How to pay yourself as a business owner: it’s one of those things you need to figure out early on in your business’s lifecycle.
Obviously, you need money to pay your rent or mortgage and cover all your other living expenses. But it’s important to keep the needs of your business in mind as you set about determining how to pay yourself, and how much to pay yourself.
It’s a careful balance to strike: you want a decent income, but you also want your business to thrive. This guide has an easy-to-understand breakdown of the major methods, along with a few tips.
There are three ways to pay yourself as a business owner
Business owners can pay themselves via salary method, owner’s draw, or a combination of the two.
Each has its pros and cons, and we’ll cover what those are in this article so you can make a better decision about which to choose for yourself.
The salary method is reliable
With the salary method, you pay yourself a set amount each pay period with a paycheck that has taxes withheld. It’s the same method you use to pay employees.
Don’t expect to pay yourself an inflated salary. The IRS has something called a “reasonable” compensation requirement, which means your salary should be the value that would ordinarily paid to someone doing the same job in your industry.¹
Owner’s draws offer flexibility
If you want to take money as needed, you can use the owner’s draw method. You draw profits from the owner’s equity, which is the share of a company’s net assets that you own.
There is one challenge with this practice, and that’s taxes. You don’t have to pay taxes when you draw, but you do need to budget for estimated tax payments and further tax payments at the end of the year. Business owners who don’t budget properly can find themselves in a tough spot come tax season.
Using a combination of salary and owner’s draw
If you want to pay yourself a salary and draw from your equity, you can. Depending on your situation, this could be the most tax-advantageous method. But it will be complicated, so you’ll want to work with a CPA.
Your choice of payment depends on your business structure
If you have an S-corporation, C-corporation, or limited liability company taxed as a corporation, you’re required to take a salary, though you do have the option of drawing money, too.
If you’re a sole proprietor or in a general partnership, you’ll most likely pay yourself a draw. If you do draw, remember to save enough for your taxes.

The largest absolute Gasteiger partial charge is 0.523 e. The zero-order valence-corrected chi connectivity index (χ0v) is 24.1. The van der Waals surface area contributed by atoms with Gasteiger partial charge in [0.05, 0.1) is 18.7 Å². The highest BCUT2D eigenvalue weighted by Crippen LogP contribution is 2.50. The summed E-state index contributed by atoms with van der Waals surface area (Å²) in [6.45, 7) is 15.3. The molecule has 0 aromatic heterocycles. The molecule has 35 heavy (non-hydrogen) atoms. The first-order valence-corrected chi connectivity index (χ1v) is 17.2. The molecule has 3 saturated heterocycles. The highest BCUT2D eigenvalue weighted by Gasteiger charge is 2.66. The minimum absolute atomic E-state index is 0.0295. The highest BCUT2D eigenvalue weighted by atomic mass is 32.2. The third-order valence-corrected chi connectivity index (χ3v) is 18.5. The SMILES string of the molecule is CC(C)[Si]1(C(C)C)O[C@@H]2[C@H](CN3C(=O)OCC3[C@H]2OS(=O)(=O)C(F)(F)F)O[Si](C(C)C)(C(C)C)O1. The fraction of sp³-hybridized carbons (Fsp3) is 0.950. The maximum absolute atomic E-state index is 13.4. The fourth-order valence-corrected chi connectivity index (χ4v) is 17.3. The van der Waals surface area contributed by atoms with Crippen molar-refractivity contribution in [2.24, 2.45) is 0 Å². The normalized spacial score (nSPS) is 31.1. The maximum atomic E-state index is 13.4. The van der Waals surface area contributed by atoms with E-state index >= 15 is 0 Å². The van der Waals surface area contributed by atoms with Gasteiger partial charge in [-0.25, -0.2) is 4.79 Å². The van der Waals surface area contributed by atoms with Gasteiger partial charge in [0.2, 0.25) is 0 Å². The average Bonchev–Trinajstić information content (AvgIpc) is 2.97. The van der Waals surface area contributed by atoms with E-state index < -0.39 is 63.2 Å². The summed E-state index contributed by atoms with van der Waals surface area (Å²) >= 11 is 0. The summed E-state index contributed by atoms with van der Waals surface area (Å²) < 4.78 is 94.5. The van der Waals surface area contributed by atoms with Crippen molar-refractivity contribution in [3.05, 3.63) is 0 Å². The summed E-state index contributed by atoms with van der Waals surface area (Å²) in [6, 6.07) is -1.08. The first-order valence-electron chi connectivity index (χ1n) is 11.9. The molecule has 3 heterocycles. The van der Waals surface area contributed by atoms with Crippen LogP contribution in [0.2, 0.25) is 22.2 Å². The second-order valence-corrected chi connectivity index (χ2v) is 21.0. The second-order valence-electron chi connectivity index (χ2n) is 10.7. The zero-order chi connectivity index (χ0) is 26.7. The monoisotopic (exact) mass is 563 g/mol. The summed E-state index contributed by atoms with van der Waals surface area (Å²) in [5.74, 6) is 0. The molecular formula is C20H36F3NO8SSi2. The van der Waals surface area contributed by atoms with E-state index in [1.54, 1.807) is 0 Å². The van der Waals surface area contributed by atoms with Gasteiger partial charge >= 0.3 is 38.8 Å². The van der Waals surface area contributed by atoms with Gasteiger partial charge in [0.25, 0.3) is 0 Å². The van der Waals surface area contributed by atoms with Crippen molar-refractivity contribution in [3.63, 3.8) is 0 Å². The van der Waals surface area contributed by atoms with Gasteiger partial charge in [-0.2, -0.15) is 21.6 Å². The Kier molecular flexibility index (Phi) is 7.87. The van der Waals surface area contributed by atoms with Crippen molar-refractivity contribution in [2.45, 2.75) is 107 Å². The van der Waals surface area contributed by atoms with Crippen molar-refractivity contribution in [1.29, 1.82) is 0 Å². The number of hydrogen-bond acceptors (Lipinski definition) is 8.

Watch out for common pitfalls when paying yourself
It can be easy to make a mistake during the process. Watch out for these common issues.
Separate business and personal finances
Keep your business finances separate from your personal finances. Set up a separate business bank account and ensure all transactions occur on it. You’ll have an easier time tracking your business’s financial health and avoid issues with the IRS.
Keep your compensation reasonable
I mentioned earlier that this is a requirement of the IRS, but many business owners still neglect to pay themselves a reasonable amount. Consider your industry’s standards, your experience, and the financial health of your business.
Having a structured salary will also show investors that your business is financially stable. And regularly review your finances to make adjustments.
Keep in mind cash flow and seasonal business changes
Seasonal or economic shifts can affect your business, which in turn increases or decreases cash flow. Whether you’re setting a salary or drawing from equity, keep fluctuations in mind so you don’t find yourself in the red. And if you do have extra funds, reinvest them in the business.
Give me a call for further consultation
I’ve been advising businesses on tax, accounting, and finance for over fifteen years. If you’re in the Fort Worth area and need help setting up a salary amount, determining the correct draw, or need help with another accounting issue, I can help.
Schedule a discovery call today.
Jeremy A. Johnson, CPA
- Exempt Organization Annual Reporting Requirements: Meaning of “Reasonable” compensation [Internet]. Irs.gov. [cited 2023 Oct 22]. Available from: https://www.irs.gov/charities-non-profits/exempt-organization-annual-reporting-requirements-meaning-of-reasonable-compensation